<<Read the first post in this series


5 thoughts on “Pietism, the BGC, and Bethel University: G.W. Carlson

  1. Your post reinforces the observation that pietism cuts across denominations. One wonders which is a more important defining characteristic; the denomination we belong to or being pietists.

    Granted that pietists tend to downplay creeds and confessions, we are limited in how far we can go in that direction. Baptists, for example, probably cannot accept infant baptisms as valid. Lutherans can ditch most of the confessions, but probably must retain at least the Small Catechism.

    The danger that arises when we downplay creeds too much is slippage into some kind of syncretist morass where we lose the solid faith in the basics that has characterized pietism in the past. For example, I know some liberal Church of the Brethren folks and Quakers who consider all believers in any deity to be worshiping different understandings of the same God. If devout non-Christians do not believe Jesus Christ is God Incarnate, how can they be worshiping the same God? And if we accept their beliefs as equally valid as our own, are we still Christian?

    1. Very good points, Jim. I particularly resonate with your concern about “anti-creedalism” leading us down a slippery slope “into some kind of syncretist morass.” Spener and Francke may not have wanted it in a “dead” form, but they did believe in orthodoxy. But particularly once Pietism spawned its “Radical” wing, it got into some creative theology. Which isn’t entirely a bad thing: Radical Pietists had a robust pneumatology, and challenged “churchly” Pietists when they grew a bit too comfortable with the Kingdom of the World. But (as Mark Noll and others pointed out) they also had to struggle to maintain a theological “center.”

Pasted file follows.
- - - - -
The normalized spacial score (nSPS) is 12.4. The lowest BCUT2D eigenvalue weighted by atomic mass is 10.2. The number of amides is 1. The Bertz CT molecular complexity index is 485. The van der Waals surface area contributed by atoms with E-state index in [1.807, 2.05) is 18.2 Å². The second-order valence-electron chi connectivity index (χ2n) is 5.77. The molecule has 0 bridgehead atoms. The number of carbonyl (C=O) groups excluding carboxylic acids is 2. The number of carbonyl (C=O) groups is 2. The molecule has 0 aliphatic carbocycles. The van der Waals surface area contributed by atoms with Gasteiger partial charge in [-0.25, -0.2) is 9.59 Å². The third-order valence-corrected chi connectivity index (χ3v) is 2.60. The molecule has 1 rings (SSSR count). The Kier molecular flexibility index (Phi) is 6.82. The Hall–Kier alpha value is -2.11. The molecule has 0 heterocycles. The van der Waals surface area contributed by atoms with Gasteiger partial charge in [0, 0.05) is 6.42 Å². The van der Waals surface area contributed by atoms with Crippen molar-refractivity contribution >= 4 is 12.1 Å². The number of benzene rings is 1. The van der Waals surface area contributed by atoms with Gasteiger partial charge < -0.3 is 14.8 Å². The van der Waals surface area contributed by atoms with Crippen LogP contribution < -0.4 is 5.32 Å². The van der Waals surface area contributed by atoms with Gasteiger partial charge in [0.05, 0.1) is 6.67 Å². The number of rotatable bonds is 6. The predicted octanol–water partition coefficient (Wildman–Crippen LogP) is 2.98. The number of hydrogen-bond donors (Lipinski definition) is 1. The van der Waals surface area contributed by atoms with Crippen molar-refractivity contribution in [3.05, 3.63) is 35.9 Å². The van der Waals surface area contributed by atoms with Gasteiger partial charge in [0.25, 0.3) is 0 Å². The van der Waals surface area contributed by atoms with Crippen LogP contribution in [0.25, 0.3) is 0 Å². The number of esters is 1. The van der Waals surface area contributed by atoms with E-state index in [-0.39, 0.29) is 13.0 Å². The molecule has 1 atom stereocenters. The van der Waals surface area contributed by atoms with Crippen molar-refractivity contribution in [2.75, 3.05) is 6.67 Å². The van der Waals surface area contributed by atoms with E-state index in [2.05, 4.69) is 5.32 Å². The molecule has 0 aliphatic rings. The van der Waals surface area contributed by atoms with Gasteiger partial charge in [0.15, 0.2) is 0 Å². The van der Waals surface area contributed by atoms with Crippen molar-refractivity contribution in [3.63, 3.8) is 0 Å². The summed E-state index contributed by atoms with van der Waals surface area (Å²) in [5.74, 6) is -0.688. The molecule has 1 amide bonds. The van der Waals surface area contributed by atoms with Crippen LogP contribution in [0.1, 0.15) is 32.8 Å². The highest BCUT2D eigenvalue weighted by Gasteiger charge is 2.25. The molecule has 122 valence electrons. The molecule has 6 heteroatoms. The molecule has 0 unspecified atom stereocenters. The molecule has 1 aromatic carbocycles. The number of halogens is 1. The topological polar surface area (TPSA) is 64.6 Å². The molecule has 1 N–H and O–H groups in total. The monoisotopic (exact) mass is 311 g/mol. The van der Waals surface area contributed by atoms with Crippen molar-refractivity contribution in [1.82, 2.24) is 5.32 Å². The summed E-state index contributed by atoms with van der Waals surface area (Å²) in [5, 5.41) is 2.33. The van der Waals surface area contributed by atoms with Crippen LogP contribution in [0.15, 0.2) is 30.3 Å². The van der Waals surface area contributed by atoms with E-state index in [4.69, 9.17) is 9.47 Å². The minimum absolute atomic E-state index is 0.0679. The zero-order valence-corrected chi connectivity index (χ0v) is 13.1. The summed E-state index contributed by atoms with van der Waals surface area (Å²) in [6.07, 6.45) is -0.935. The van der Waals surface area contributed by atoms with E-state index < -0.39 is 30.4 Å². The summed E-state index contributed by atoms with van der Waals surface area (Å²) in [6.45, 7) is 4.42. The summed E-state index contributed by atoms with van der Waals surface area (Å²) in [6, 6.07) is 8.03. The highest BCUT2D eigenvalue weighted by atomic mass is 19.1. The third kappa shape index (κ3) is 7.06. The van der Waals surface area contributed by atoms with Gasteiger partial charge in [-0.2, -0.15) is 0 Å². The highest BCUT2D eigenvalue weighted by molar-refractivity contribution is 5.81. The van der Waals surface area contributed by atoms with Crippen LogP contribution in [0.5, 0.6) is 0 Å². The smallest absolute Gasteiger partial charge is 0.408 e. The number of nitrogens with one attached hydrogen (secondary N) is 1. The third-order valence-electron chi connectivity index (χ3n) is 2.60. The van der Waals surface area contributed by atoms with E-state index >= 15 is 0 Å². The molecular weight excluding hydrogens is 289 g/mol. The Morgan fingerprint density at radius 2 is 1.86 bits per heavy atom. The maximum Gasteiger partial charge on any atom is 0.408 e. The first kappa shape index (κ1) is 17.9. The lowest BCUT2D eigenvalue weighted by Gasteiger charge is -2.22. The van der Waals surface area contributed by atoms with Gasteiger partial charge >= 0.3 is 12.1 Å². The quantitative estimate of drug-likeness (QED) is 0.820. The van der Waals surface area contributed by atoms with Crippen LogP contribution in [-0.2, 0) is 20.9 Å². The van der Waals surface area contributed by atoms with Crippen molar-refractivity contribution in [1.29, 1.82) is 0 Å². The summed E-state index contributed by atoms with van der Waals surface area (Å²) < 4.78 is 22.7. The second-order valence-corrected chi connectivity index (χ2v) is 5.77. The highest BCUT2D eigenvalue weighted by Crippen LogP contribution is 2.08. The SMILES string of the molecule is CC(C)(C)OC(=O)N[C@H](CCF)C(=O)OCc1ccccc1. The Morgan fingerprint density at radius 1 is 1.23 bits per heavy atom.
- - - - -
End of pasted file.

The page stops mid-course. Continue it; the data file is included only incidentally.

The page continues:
2. I mentioned to G.W. a few months back, when I first heard this would be his last year, that we were going to have to change the name of the university, since it couldn’t properly be called “Bethel” without him. I said it like I was kidding–but, given the degree of his positive influence, I’m not really sure I was. It’s a little scary to think what the rest of us are going to have to do fill those shoes.